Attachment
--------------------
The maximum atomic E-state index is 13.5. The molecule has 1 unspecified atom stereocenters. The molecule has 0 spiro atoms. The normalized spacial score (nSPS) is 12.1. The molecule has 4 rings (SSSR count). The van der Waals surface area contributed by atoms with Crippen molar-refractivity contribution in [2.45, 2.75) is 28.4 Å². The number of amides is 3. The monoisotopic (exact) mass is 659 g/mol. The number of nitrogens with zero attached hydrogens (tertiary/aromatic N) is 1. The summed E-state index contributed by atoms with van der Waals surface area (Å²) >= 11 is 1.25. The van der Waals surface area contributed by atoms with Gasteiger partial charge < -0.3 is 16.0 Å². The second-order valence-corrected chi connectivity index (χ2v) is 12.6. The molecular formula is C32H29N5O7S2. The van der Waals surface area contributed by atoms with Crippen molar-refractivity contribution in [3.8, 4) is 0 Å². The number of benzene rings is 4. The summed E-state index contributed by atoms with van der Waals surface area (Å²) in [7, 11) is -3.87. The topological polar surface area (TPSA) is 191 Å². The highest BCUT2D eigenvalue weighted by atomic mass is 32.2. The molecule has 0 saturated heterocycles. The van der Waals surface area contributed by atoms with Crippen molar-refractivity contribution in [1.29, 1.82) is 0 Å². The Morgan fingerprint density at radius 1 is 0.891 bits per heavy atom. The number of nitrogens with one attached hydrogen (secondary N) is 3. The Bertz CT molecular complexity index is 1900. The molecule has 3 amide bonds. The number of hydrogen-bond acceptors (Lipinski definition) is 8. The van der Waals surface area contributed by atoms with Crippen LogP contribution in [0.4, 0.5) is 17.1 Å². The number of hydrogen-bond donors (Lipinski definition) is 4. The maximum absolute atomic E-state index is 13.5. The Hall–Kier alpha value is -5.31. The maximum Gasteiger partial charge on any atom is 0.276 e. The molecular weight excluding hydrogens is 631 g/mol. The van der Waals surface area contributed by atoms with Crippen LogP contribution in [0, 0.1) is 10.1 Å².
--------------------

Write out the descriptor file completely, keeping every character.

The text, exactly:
The maximum atomic E-state index is 13.5. The molecule has 1 unspecified atom stereocenters. The molecule has 0 spiro atoms. The normalized spacial score (nSPS) is 12.1. The molecule has 4 rings (SSSR count). The van der Waals surface area contributed by atoms with Crippen molar-refractivity contribution in [2.45, 2.75) is 28.4 Å². The number of amides is 3. The monoisotopic (exact) mass is 659 g/mol. The number of nitrogens with zero attached hydrogens (tertiary/aromatic N) is 1. The summed E-state index contributed by atoms with van der Waals surface area (Å²) >= 11 is 1.25. The van der Waals surface area contributed by atoms with Gasteiger partial charge < -0.3 is 16.0 Å². The second-order valence-corrected chi connectivity index (χ2v) is 12.6. The molecular formula is C32H29N5O7S2. The van der Waals surface area contributed by atoms with Crippen molar-refractivity contribution in [3.8, 4) is 0 Å². The number of benzene rings is 4. The summed E-state index contributed by atoms with van der Waals surface area (Å²) in [7, 11) is -3.87. The topological polar surface area (TPSA) is 191 Å². The highest BCUT2D eigenvalue weighted by atomic mass is 32.2. The molecule has 0 saturated heterocycles. The van der Waals surface area contributed by atoms with Crippen molar-refractivity contribution in [1.29, 1.82) is 0 Å². The Morgan fingerprint density at radius 1 is 0.891 bits per heavy atom. The number of nitrogens with one attached hydrogen (secondary N) is 3. The Bertz CT molecular complexity index is 1900. The molecule has 3 amide bonds. The number of hydrogen-bond acceptors (Lipinski definition) is 8. The van der Waals surface area contributed by atoms with Crippen LogP contribution in [0.4, 0.5) is 17.1 Å². The number of hydrogen-bond donors (Lipinski definition) is 4. The maximum absolute atomic E-state index is 13.5. The Hall–Kier alpha value is -5.31. The maximum Gasteiger partial charge on any atom is 0.276 e. The molecular weight excluding hydrogens is 631 g/mol. The van der Waals surface area contributed by atoms with Crippen LogP contribution in [0, 0.1) is 10.1 Å².